March 10 (Reuters) – The Federal Aviation Administration (FAA) on Friday approved Boeing to resume deliveries of its widebody 787 Dreamliner next week after the aircraft maker addressed the agency’s recent concerns.
The agency halted 787 deliveries on Feb. 23 due to a data analysis error related to the jet’s forward thrust bulkhead, which Boeing Co (BA.N) discovered after reviewing certification records. The FAA said Boeing addressed those concerns.
“The FAA may resume issuing airworthiness certificates next week,” the agency said.
Shares of Boeing, which were down 1.4% before the announcement, closed 0.91% higher on news of the resumption, first reported by Reuters.
Boeing said it had completed the analysis necessary to confirm that the aircraft meets requirements and does not require further production or fleet action to meet FAA standards.
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“The FAA will determine when 787 ticketing and deliveries will resume, and we are working with our customers on the timing of delivery,” Boeing said.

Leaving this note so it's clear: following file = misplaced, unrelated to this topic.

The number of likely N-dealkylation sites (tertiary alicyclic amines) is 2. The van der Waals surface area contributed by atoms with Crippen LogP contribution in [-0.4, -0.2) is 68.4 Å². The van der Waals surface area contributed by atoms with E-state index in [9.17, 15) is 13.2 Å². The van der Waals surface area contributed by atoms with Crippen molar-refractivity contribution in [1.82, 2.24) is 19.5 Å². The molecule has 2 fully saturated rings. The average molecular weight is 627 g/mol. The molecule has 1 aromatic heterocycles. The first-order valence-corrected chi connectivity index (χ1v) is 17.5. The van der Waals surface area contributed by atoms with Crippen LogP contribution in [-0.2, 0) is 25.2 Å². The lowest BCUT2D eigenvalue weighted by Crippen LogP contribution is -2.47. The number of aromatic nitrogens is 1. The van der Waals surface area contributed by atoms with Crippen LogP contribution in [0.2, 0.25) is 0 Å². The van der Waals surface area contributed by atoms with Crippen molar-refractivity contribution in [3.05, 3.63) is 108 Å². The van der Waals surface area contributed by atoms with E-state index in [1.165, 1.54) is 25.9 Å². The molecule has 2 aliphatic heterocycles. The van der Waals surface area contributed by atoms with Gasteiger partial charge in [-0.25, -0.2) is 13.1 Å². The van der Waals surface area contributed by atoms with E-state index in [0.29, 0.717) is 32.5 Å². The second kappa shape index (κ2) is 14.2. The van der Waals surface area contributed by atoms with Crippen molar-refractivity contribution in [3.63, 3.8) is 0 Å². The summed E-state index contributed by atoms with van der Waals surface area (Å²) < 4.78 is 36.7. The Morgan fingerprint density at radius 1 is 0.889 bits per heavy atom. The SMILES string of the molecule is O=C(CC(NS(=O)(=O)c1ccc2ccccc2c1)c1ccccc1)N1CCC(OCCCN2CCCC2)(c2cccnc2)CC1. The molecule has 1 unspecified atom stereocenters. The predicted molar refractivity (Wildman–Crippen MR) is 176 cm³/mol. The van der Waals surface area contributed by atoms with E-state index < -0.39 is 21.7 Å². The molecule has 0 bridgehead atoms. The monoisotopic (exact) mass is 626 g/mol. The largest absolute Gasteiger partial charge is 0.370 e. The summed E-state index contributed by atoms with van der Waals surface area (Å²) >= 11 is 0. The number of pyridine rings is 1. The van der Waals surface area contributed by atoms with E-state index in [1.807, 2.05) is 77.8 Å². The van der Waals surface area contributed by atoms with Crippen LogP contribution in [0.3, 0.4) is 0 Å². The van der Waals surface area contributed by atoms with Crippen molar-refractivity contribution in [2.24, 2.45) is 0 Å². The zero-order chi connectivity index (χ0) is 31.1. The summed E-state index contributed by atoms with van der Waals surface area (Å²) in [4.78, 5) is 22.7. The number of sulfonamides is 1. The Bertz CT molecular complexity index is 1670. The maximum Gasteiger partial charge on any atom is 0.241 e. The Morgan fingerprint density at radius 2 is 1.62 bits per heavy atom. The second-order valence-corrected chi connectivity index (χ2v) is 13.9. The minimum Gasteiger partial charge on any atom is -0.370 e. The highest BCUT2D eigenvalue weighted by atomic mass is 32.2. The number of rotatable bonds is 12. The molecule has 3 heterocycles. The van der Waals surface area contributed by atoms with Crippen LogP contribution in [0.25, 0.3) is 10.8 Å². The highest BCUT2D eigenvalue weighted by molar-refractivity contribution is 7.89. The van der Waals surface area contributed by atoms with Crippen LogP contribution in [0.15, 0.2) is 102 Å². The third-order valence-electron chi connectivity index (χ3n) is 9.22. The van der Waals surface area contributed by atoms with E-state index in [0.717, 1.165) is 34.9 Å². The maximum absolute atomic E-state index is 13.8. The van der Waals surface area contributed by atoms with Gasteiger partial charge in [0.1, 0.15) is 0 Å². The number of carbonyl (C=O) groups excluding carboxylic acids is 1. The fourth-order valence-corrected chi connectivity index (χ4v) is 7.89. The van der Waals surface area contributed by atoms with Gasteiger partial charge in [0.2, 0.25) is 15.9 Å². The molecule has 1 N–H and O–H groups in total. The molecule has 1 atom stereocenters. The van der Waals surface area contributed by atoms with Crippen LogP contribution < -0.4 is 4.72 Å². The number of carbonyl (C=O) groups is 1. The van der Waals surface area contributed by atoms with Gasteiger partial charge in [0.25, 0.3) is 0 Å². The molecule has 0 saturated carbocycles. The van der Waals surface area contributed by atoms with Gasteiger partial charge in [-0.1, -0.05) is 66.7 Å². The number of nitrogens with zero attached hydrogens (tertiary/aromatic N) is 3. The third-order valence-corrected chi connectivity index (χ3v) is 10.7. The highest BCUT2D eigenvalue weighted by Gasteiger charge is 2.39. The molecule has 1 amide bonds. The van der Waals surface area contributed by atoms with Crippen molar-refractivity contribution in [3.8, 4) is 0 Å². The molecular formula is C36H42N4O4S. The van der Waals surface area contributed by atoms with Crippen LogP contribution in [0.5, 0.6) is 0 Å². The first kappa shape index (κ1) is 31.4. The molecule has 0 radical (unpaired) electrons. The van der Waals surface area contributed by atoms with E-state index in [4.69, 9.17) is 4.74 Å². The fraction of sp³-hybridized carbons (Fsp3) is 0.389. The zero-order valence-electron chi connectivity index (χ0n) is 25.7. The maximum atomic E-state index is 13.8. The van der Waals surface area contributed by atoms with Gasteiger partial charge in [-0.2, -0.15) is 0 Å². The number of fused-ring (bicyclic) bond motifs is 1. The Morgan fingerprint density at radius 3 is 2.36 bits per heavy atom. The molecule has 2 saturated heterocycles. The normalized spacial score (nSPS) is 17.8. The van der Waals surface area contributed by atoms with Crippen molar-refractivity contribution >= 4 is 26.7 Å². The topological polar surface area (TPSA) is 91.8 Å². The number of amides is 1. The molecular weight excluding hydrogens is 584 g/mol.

The latest bump in the Dreamliner’s schedule came just months after the FAA approved Boeing to resume 787 deliveries after a year-long hiatus due to production quality issues.
Deliveries ceased in May 2021 after the FAA discovered gaps around the forward pressure bulkhead, a structure made by Spirit Aerosystems (SPR.N) that acts as a barrier between the pressurized interior cabin and the aircraft’s nose. Boeing agreed to replace that part in order to gain approval to resume deliveries in August 2022.
Boeing said the data analysis error found in February was unrelated to the previous quality issues. The company continued production of the Dreamliner while conducting the analysis necessary to correct the discrepancy.
Boeing delivered three Dreamliners in January. On Feb. 27, Boeing turned over a 787 — ticketed by the FAA for delivery before the hiatus began — to United Airlines (UAL.O).
A United Airlines spokesperson said the company expects to receive another 787 by the end of the month.
Reporting by David Shepardson and Valerie Insinna; Edited by Leslie Adler and Bill Berkrot
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